Seasonality in Meat

Seasonality in Meat

Meat in Season

I’m sure you know about seasonal fruit and veg: pumpkins are best in autumn and winter, berries in summer, and lemons and apples varieties are available year round. Due to the globalisation of the food market and import/exports, many of the off-season fruit and vegetables are coming across the ocean from other countries. For example, many of the punnets of blueberries in store right now are “products of the USA” where the temperature and conditions are suitable for berry growing. Those out of season fruits and vegs which do come from Australia are more expensive and less nutritious, often going off faster and containing more pesticides, chemicals and preservatives. 

For those of us who are in the know, seasonal fruit and vegetables are the way to go in terms of sustainability, nutrition and cost efficiency, but did you know the same can be said for meat? 

Seasonal meat is not quite the same as your classic fruit and veg, but the time of the year still plays a part in the sustainable meat industry. Eating meat "in season" means consuming meats that are naturally available and at their peak quality during specific times of the year. Animals have their own breeding and growth cycles influenced by changes in climate, temperature, and food availability. Bears, for example, who are hibernating in winter do not breed, eat and exercise to create delicious full-bodied muscle meats. Okay, so we don’t eat bears, but the principle is the same for other animals. Wild birds most often breed and feed in early spring, meaning that duck, geese and wild poultry will taste best and retain the most nutrition when they’re young and well-fed. Us Australians enjoy prawns around Christmas because the summer temperatures are ideal for breeding and migration. This is true of all wild meat produce, including Australian kangaroos, seafood and poultry.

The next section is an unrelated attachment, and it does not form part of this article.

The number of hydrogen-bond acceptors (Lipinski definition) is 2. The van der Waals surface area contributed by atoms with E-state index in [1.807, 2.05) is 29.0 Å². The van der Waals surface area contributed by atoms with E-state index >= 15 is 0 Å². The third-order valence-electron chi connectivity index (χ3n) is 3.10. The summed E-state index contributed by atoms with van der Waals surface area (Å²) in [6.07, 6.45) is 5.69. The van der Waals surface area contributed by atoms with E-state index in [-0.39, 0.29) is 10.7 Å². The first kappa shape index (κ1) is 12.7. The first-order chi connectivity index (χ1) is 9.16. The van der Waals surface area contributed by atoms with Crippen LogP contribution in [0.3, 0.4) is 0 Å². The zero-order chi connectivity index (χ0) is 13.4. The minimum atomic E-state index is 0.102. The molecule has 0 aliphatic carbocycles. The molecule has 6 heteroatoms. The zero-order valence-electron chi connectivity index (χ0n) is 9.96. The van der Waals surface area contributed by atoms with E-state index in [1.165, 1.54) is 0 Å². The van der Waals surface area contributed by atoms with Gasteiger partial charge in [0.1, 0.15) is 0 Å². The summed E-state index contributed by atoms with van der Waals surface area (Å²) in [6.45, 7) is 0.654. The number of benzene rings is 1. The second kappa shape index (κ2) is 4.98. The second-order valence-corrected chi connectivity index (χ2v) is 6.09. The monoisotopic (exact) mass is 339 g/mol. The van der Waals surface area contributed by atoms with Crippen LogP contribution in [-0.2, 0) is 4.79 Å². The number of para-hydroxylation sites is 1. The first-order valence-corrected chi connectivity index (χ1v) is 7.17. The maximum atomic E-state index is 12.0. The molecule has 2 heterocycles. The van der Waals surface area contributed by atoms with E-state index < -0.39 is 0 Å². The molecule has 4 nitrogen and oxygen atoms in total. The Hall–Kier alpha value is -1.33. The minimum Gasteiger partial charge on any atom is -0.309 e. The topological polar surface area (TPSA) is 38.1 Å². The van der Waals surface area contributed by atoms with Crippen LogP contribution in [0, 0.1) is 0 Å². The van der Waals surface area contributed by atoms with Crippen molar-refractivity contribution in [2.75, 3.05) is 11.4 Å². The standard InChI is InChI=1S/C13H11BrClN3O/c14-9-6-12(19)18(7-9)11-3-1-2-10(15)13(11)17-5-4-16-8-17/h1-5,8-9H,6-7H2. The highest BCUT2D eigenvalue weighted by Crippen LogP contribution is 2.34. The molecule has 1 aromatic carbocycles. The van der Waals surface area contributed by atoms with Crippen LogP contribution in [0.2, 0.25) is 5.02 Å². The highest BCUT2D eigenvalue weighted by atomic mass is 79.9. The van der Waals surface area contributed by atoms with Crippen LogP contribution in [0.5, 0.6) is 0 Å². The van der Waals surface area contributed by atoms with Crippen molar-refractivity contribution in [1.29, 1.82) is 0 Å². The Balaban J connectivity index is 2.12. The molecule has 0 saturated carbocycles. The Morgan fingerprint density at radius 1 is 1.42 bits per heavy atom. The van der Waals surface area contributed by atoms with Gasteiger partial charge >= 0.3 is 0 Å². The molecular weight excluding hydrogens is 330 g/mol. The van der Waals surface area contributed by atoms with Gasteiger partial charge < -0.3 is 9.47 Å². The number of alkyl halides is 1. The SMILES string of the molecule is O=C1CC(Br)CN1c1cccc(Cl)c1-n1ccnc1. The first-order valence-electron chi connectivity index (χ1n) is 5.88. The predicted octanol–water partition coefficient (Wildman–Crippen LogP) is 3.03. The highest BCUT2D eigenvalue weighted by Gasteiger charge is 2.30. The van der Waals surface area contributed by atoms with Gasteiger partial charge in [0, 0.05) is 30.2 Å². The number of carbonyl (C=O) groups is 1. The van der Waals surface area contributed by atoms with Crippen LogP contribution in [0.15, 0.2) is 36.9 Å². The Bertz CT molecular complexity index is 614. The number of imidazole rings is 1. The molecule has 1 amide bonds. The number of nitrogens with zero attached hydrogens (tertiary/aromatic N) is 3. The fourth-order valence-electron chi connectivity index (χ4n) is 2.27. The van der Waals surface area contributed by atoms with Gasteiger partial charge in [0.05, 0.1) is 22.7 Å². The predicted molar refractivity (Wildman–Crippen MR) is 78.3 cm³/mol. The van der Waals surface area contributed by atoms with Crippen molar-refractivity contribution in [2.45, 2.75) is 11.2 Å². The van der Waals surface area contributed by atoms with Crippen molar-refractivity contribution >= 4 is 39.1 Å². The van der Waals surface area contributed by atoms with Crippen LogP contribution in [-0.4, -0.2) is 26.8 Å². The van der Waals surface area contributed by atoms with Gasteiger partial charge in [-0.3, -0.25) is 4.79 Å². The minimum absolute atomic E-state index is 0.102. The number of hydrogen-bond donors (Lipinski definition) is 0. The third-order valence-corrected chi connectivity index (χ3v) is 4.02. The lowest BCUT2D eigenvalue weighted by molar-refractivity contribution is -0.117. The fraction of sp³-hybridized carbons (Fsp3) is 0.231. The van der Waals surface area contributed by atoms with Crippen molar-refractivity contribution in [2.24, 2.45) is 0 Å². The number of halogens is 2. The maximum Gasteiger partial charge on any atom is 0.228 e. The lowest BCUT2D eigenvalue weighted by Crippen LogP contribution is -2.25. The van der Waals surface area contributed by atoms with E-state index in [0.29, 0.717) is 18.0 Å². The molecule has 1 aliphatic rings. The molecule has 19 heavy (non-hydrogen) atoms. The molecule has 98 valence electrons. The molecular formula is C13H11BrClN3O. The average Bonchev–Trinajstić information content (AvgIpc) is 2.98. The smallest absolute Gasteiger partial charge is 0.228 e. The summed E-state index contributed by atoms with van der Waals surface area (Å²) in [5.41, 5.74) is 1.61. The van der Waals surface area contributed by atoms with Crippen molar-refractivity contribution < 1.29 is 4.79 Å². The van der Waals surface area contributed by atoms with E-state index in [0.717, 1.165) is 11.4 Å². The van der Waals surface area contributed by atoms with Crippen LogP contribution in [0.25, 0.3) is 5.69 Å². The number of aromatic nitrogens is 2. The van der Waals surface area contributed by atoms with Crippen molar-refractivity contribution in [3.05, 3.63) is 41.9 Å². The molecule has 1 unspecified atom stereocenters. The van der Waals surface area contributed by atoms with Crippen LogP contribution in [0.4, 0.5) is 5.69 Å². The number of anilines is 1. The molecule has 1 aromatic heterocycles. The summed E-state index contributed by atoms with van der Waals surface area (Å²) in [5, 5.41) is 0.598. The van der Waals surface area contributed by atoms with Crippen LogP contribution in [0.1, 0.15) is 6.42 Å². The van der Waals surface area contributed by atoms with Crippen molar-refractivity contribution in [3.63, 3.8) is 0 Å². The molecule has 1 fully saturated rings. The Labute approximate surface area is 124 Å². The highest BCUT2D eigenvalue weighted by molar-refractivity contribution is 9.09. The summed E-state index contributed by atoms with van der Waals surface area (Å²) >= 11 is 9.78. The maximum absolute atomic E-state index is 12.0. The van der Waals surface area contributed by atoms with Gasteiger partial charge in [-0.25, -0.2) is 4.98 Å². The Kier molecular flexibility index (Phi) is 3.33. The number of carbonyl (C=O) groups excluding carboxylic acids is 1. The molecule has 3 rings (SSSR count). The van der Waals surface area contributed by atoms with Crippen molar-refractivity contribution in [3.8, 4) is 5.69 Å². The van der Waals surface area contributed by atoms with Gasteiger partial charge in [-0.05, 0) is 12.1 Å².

So what about farmed meat like pigs, cows and lamb? While these animals would get adequate food, care and shelter year-round, they are still impacted by weather, food availability and breeding. The food grass-fed animals eat are impacted by the seasons, and their bodies’ stress levels are also dependent on the cold, extreme heat, excessive rain or droughts. When animals breed naturally, there is more availability in the appropriate months.

Seasonality may affect the quality of meat depending on the way the farmer’s choose to raise their animals. All of our farmer friends at Sunshine Coast Organic Meats do their best to meet the needs of their animals on a seasonal basis, ensuring a great quality of life and quality of product.

Even with the hard work of our great farmers, you might find yourself eating seasonally based on culture and availability anyway! The best thing about eating seasonally is that it is as easy and delicious with our huge range of available products. There’s always something year-round to enjoy so you never have to sacrifice on the foods you love.

Everybody loves to eat soft, tender and sweet fish in summer when they’re available, to throw on the barbecue and enjoy with a delicious side salad. We like to eat lamb in spring and enjoy tougher, heartier meat cuts in winter to break down in long-braising stews. Anything that you’re looking for is available here at Sunshine Coast Organic Meats — Australia’s largest organic meat butcher. 

For something seasonal and delicious, try Butter Chicken, paired with our NEW and delicious Jones Rd Pinot Noir. That’s right, find sauces, seasonings, dairy products, eggs, kitchen staples AND wine at Sunshine Coast Organic Meats.